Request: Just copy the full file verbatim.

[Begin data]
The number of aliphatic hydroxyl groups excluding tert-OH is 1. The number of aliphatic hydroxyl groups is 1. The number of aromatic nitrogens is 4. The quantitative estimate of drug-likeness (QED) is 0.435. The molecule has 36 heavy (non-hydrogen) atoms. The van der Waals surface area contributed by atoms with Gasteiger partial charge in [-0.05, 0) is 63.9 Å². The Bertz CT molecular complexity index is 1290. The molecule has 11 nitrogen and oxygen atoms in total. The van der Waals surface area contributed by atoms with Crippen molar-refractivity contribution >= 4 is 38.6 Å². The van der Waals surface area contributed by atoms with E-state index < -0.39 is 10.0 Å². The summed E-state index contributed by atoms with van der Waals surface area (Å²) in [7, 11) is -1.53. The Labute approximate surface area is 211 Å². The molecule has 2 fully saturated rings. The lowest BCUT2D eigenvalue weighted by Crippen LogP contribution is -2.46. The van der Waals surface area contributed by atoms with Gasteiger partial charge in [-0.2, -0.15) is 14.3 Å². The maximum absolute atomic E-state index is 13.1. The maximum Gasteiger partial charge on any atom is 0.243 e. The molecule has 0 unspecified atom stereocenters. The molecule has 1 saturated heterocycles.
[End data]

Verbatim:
The number of aliphatic hydroxyl groups excluding tert-OH is 1. The number of aliphatic hydroxyl groups is 1. The number of aromatic nitrogens is 4. The quantitative estimate of drug-likeness (QED) is 0.435. The molecule has 36 heavy (non-hydrogen) atoms. The van der Waals surface area contributed by atoms with Gasteiger partial charge in [-0.05, 0) is 63.9 Å². The Bertz CT molecular complexity index is 1290. The molecule has 11 nitrogen and oxygen atoms in total. The van der Waals surface area contributed by atoms with Crippen molar-refractivity contribution >= 4 is 38.6 Å². The van der Waals surface area contributed by atoms with E-state index < -0.39 is 10.0 Å². The summed E-state index contributed by atoms with van der Waals surface area (Å²) in [7, 11) is -1.53. The Labute approximate surface area is 211 Å². The molecule has 2 fully saturated rings. The lowest BCUT2D eigenvalue weighted by Crippen LogP contribution is -2.46. The van der Waals surface area contributed by atoms with Gasteiger partial charge in [-0.2, -0.15) is 14.3 Å². The maximum absolute atomic E-state index is 13.1. The maximum Gasteiger partial charge on any atom is 0.243 e. The molecule has 0 unspecified atom stereocenters. The molecule has 1 saturated heterocycles.